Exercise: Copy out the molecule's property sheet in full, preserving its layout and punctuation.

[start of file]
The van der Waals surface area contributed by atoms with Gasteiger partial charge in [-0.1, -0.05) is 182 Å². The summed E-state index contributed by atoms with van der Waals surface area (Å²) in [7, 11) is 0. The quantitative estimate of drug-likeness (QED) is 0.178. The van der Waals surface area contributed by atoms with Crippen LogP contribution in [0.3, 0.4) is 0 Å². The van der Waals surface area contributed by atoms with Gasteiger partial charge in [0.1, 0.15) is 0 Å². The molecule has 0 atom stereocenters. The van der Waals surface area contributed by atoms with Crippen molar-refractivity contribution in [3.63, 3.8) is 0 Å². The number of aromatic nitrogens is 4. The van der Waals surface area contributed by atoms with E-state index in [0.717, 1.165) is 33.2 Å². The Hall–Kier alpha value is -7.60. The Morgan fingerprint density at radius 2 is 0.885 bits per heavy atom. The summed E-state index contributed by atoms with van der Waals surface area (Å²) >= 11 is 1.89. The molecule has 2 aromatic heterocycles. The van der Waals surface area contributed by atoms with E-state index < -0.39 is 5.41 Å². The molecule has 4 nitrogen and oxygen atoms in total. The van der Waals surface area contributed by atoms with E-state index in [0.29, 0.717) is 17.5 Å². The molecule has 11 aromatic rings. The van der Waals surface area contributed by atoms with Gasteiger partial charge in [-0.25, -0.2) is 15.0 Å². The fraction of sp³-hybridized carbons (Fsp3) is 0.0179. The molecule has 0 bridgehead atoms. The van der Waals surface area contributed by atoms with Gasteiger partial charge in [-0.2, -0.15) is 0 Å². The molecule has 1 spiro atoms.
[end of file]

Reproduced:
The van der Waals surface area contributed by atoms with Gasteiger partial charge in [-0.1, -0.05) is 182 Å². The summed E-state index contributed by atoms with van der Waals surface area (Å²) in [7, 11) is 0. The quantitative estimate of drug-likeness (QED) is 0.178. The van der Waals surface area contributed by atoms with Crippen LogP contribution in [0.3, 0.4) is 0 Å². The van der Waals surface area contributed by atoms with Gasteiger partial charge in [0.1, 0.15) is 0 Å². The molecule has 0 atom stereocenters. The van der Waals surface area contributed by atoms with Crippen molar-refractivity contribution in [3.63, 3.8) is 0 Å². The number of aromatic nitrogens is 4. The van der Waals surface area contributed by atoms with E-state index in [0.717, 1.165) is 33.2 Å². The Hall–Kier alpha value is -7.60. The Morgan fingerprint density at radius 2 is 0.885 bits per heavy atom. The summed E-state index contributed by atoms with van der Waals surface area (Å²) >= 11 is 1.89. The molecule has 2 aromatic heterocycles. The van der Waals surface area contributed by atoms with E-state index < -0.39 is 5.41 Å². The molecule has 4 nitrogen and oxygen atoms in total. The van der Waals surface area contributed by atoms with E-state index in [0.29, 0.717) is 17.5 Å². The molecule has 11 aromatic rings. The van der Waals surface area contributed by atoms with Gasteiger partial charge in [-0.25, -0.2) is 15.0 Å². The fraction of sp³-hybridized carbons (Fsp3) is 0.0179. The molecule has 0 bridgehead atoms. The van der Waals surface area contributed by atoms with Gasteiger partial charge in [-0.2, -0.15) is 0 Å². The molecule has 1 spiro atoms.